We’re dipping into the Far Out Magazine vault to bring you a very special performance of ‘She’s Lost Control’ from the dynamic band Joy Division as we commemorate 40 years since the untimely passing of lead singer Ian Curts.
Joy Division was, above all else, a Manchester band (well, Salford actually). Everything they did was connected with the city, from their industrial sound to their greyscale visuals, the city was in their blood. It resonated through all their work and even reared its head in the technicolour joy of New Order.
The city loved them back, too. As well as being a mark of musical pride for all Mancunians to this day, the band sits alongside the great and the good of England’s second city, a place that has given music so many idols, as one of the most influential bands of all time.
The majority of the band’s influence can be traced back to their incendiary live performances, their comprehensive sound, and Ian Curtis’ enigmatic lyrics. But it was on television that the power of Joy Division really broke through the public consciousness.
The group were given their debut on television by none other than Anthony Wilson, the leading man of Factory Records and a TV personality capable of making a band’s career. When Wilson picked the band out of Manchester’s music scene to perform on Granada Reports in 1978, he gave them a wealth of exposure they could have only dreamed of sitting in their pokey rehearsal room.
That performance will go down in the hearts and minds of fans as possibly their first glimpse of the group. But for our money, we’d say that their return to the Granada studios in 1979 to perform ‘She’s Lost Control’ was by far the band’s most impactful moment on TV. You can watch the footage below to see for yourself.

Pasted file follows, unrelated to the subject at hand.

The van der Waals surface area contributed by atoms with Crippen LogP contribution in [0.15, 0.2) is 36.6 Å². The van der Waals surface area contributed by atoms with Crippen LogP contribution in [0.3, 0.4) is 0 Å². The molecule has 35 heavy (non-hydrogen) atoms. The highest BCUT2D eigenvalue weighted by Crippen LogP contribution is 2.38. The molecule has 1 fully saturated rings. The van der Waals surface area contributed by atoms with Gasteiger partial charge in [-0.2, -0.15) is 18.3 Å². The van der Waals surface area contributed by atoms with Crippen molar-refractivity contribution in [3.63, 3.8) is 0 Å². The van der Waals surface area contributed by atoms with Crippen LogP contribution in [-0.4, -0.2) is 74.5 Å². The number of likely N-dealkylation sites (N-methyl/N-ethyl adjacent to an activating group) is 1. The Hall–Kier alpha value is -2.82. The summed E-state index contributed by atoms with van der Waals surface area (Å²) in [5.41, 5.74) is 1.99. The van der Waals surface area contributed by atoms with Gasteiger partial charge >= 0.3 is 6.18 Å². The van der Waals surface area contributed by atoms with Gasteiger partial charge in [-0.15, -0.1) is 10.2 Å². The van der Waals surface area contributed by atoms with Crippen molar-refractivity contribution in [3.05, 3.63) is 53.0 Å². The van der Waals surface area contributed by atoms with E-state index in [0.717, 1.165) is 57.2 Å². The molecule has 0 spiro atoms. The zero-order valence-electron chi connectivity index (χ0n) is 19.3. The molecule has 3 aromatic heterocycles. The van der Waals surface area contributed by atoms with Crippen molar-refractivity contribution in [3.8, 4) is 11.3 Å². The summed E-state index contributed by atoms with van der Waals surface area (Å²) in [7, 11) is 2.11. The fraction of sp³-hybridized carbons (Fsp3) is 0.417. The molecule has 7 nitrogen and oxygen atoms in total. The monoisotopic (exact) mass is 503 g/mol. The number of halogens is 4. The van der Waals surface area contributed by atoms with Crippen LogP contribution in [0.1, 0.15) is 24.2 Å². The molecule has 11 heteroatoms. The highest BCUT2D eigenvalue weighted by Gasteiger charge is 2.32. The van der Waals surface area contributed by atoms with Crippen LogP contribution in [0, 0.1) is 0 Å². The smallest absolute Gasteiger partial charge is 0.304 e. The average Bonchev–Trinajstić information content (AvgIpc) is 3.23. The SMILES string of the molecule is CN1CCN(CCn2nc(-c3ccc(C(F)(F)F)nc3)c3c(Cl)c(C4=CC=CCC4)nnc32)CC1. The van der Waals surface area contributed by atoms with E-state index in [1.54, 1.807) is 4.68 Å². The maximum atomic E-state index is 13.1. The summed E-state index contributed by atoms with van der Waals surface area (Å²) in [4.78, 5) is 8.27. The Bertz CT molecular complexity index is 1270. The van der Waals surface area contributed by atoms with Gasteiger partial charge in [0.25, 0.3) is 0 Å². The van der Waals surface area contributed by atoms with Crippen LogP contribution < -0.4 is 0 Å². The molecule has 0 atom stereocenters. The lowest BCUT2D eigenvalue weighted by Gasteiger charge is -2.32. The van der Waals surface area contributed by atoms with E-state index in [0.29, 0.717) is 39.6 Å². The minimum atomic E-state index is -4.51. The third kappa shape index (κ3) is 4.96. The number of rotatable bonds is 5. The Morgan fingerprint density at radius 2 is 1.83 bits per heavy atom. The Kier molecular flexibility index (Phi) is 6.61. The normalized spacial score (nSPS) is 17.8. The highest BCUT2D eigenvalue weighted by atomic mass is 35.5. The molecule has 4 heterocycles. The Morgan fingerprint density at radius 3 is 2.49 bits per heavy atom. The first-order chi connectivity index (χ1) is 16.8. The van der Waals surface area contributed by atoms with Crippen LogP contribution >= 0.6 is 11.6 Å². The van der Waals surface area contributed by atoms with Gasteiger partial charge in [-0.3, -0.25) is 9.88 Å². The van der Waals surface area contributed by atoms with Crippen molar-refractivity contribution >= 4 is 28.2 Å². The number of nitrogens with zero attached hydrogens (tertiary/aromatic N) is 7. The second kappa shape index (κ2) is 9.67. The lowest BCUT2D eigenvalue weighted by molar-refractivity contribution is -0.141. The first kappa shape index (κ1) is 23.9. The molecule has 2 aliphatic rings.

The group had been welcomed to the studios as part of ‘What’s On’ segment and, while appearing on the show was a great opportunity, it still meant that the majority of viewers remained in the Greater Manchester area. The band’s seminal album Unknown Pleasures had been released only weeks prior and while the sales were certainly turning Factory Records into a bonafide record label, it was here that Joy Division’s everlasting influence over the nation began.
Whether it was the graphics at the beginning of the show on 20th July 1979, shrouding Curtis in a digital cobweb, or the performance of Joy Division’s iconic song, something after this performance changed the scene. You could no longer get away with just being angry over the mic, you now had to be a bit smarter with it—there was no use just getting the spotlight, now you had to use it.
Backed by Bernard Sumner, Peter Hook, and Stephen Morris (alongside Martin Hannett’s revolutionary production), Ian Curtis’ creative brain was allowed to explore new lyrical territories. He wasn’t just saying obscene things or trying to grab the attention of the media, Curtis was trying to share his expression, his message. It resonated across the audience and confirmed Joy Division as saviours of the scene.
Within the year, sadly, Ian Curtis would commit suicide on May 18th, 1980 and bring a tragic end to one of the most influential bands Britain has ever seen. But while Curtis may have left this world too soon, he did leave behind an undying legacy of artistic brilliance.
And this performance, on a pokey show in the North of England, was just another moment where he, and the rest of the band, showed it.